Thursday, March 09, 2006

We mock what we don't understand.

The primaries were this week. Did you vote? Should you vote? How should you vote, especially if you are a Christian? These questions could/should be asked about voting in general.

In particular, I want to ask and, hopefully, answer how a Christian should vote?

Realizing our 2 party system, should you vote Democrat or Republican? What if both claim to value human life? One may seem more concerned with protecting unborn life while the other may seem more concerned with helping the living who need assistance.

First, I'm very cautious of any talk along the lines of "All Christians should support the __________ party." I wish it was that simple. Many in my circles flirt with such rhetoric because the Republican party (in general) is pro-life (i.e., with regard to abortion).

Second, I think the two-party system has presented the Christian with a false dichotomy. That is, do you value life (i.e., anti-abortion) OR do you value helping people in need (i.e., enhancing their quality of life and perhaps even preserving life)?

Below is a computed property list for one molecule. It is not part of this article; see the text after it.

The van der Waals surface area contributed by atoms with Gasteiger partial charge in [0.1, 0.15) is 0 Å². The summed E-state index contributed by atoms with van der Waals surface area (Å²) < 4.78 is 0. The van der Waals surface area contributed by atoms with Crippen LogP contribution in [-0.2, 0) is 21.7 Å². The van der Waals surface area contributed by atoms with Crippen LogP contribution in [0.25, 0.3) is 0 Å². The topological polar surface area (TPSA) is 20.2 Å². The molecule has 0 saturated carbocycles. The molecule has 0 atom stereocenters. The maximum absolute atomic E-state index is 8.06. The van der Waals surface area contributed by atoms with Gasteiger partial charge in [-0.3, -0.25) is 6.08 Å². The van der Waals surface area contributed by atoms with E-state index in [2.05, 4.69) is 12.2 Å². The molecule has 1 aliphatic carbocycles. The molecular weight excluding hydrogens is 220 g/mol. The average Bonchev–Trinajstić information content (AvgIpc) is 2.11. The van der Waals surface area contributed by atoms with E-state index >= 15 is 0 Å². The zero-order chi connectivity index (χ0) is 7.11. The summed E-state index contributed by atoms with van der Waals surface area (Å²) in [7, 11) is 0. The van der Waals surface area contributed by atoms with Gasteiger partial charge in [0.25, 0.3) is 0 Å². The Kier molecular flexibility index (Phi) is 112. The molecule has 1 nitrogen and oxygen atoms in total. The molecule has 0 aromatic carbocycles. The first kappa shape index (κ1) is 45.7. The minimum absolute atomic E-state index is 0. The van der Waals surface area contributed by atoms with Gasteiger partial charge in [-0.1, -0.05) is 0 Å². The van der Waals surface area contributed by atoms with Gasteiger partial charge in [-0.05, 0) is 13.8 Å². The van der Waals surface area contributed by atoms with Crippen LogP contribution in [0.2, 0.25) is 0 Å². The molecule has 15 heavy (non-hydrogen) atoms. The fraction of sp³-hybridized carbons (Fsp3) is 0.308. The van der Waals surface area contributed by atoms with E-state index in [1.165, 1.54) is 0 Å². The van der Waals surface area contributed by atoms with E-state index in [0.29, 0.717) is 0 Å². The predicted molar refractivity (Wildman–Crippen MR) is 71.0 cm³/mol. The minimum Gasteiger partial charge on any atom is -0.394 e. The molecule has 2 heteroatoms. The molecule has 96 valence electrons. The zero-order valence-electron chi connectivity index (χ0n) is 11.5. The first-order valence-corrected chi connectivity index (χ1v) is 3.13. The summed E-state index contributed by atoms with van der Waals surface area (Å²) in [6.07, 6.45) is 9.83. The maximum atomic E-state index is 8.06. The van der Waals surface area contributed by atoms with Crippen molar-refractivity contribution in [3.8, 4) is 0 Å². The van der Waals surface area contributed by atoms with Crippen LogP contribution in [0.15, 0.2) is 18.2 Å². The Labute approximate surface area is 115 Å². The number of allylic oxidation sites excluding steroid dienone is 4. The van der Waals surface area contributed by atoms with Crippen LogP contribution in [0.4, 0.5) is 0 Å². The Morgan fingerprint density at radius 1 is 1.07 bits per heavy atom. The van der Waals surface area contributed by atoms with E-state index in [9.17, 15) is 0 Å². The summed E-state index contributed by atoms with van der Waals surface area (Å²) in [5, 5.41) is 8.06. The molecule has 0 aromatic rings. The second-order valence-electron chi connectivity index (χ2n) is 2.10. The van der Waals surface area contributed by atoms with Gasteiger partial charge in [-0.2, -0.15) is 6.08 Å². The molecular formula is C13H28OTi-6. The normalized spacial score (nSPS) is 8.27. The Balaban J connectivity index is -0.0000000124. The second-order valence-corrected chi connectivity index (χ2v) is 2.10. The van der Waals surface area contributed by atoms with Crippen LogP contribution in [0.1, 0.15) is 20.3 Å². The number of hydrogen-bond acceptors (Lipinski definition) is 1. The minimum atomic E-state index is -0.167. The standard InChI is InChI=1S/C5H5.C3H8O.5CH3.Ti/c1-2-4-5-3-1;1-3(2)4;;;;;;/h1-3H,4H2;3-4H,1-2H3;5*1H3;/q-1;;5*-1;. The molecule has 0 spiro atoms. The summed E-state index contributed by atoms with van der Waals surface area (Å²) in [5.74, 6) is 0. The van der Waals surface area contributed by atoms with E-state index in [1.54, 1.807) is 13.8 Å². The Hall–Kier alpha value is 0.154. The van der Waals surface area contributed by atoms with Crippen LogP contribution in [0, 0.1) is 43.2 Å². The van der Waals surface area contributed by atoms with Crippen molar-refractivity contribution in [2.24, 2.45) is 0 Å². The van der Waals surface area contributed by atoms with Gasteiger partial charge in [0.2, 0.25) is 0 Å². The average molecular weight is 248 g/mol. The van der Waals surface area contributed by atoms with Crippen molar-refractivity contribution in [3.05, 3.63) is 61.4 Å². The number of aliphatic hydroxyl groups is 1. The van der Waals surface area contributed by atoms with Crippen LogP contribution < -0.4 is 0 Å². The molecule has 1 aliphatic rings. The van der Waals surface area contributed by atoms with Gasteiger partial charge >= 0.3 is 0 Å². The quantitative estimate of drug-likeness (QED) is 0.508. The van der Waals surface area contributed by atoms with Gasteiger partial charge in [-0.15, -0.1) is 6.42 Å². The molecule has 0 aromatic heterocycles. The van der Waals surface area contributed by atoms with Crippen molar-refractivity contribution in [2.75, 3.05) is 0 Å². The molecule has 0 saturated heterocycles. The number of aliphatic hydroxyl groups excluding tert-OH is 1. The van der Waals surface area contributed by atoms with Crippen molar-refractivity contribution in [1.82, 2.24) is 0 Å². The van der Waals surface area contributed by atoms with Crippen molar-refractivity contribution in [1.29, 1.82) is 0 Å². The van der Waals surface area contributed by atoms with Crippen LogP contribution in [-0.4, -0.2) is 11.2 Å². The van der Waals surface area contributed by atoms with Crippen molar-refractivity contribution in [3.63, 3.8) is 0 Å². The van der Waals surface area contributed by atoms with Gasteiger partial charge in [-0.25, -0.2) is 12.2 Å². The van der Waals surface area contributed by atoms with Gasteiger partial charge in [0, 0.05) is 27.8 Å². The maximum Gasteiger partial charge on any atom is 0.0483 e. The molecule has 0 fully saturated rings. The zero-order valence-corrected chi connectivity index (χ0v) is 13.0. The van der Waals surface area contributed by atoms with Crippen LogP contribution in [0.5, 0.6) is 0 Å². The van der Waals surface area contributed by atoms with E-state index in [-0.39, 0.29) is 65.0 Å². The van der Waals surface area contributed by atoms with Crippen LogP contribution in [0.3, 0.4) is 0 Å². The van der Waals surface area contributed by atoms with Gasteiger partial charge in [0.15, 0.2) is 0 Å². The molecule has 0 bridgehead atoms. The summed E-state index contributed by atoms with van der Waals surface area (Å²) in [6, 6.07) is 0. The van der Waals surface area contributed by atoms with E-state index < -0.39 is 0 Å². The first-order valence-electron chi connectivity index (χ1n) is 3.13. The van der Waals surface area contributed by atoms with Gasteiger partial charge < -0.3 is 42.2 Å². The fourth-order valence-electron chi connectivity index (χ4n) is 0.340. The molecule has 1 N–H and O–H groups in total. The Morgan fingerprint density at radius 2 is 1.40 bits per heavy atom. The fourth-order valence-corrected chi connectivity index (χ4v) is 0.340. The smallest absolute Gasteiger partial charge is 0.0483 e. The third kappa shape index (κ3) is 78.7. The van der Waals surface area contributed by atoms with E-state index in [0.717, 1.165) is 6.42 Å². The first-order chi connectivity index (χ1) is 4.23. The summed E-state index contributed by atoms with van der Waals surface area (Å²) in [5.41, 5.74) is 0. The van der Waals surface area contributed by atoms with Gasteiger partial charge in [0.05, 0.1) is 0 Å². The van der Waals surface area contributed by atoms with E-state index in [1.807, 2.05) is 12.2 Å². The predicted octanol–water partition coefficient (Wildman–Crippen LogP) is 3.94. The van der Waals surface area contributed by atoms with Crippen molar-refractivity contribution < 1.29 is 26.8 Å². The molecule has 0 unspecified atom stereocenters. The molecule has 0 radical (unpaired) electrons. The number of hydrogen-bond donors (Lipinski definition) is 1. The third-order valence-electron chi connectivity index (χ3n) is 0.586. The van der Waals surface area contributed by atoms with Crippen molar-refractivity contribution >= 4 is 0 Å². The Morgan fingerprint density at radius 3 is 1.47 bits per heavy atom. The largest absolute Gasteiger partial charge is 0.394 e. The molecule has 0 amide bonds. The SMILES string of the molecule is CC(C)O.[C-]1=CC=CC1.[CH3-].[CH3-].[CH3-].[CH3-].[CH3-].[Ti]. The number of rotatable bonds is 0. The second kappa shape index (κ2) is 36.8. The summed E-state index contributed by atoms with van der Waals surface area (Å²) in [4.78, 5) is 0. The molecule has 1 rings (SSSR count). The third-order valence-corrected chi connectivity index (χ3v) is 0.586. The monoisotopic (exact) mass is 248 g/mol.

Republican minded Christians will ask how Christians voting Democrat can do so since that party’s stance on abortion is favorable toward it. Democrat minded Christians will ask how Christians voting Republican can do so since that party is perceived as the party for/of the rich, the one not perceived as compassionate toward those in need. Both will deride and mock their brethren. We mock what we don’t understand.

As Christians we tend to focus on the former to the neglect of the latter, especially churches predominately of the majority culture, which tends to be more affluent. However, we should be doing both, fighting for the unborn AND caring for those of our society in need.

The reason that being pro-life trumps everything else for me is that I can still do both that way, help the unborn and the living. For example, even if the government did absolutely nothing to help people, I still can. In fact, I think the government's involvement, and the church's willingness to let it take the lead, has led to the marginalization of the church's influence in/on the communities.